C2W1 Grad Check: why is the Epsilon used to estimate grads also used as threshold in the check?

Hi, first post/question! Thank you!

In Week 1, Andrew explains Grad Check, and uses both in the videos, and in the exercises, as an example, an epsilon equal to 1*e-7 to both estimate numerically the gradient, and then also uses that same quantity as the threshold to which we compare the difference measured to decide if the model is working as expected.

I’m having trouble understanding this intuitively. Is there an intuitive explanation for why we’d use epsilon or 2*epsilon as threshold? why does the same quantity (epsilon) work for both estimating numerically the gradient, and as threshold to validate the actual calculation of gradients? I understand we need to pick a very small quantity to estimate the gradients, but why would such same small quantity also be the adequate one to compare estimates to? If not, how would we go about selecting the right threshold for our problem? Thanks!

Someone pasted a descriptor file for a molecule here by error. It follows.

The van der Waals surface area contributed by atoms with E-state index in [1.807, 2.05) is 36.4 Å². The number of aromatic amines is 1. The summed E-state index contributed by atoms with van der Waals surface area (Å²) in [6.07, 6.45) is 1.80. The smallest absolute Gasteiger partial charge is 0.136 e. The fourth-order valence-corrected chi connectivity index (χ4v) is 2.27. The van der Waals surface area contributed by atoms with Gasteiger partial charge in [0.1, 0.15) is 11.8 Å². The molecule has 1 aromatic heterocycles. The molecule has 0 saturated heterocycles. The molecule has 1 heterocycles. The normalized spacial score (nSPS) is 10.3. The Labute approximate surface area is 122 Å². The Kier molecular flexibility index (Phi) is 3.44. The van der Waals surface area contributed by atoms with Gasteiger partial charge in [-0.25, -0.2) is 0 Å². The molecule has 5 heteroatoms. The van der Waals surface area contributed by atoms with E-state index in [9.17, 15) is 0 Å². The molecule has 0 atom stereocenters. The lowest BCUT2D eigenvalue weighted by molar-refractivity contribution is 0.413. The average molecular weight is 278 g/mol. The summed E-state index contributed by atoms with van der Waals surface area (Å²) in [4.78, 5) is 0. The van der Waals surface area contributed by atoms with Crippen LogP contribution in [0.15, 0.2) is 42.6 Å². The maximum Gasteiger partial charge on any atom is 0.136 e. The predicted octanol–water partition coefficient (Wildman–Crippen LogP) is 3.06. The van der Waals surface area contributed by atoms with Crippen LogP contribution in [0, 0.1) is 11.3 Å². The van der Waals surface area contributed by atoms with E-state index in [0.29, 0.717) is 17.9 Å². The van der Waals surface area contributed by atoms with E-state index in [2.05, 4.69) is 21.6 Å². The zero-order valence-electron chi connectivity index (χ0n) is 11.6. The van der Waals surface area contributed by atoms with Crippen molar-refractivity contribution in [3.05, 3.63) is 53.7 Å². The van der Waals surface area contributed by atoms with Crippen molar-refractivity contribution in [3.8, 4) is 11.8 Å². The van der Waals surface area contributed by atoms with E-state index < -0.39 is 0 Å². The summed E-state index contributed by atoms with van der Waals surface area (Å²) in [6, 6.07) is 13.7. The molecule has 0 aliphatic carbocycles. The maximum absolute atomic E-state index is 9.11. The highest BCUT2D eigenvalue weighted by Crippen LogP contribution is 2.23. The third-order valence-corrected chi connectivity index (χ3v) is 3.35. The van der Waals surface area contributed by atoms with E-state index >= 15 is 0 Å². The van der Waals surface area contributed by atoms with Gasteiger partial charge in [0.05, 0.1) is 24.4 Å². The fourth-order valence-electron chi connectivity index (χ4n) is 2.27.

It doesn’t have to be the same quantity, it was just convenient for this example.

1 Like

Typically you don’t really need to worry about this very much, because the entire purpose of gradient checking is just to double-check that your cost function is computing the gradients correctly.

So you only have to do this when you write a fresh implementation of a cost function.

Since there aren’t very many useful cost functions (pretty much just two, for linear regression and for logistic regression), you really don’t need to do this more than once or twice in your entire ML career.

And in practice, with modern tools you really don’t ever have to compute the gradients yourself (or even write your own cost function), because the popular tools (like TensorFlow or scikit-learn) provide all of that code for you.

1 Like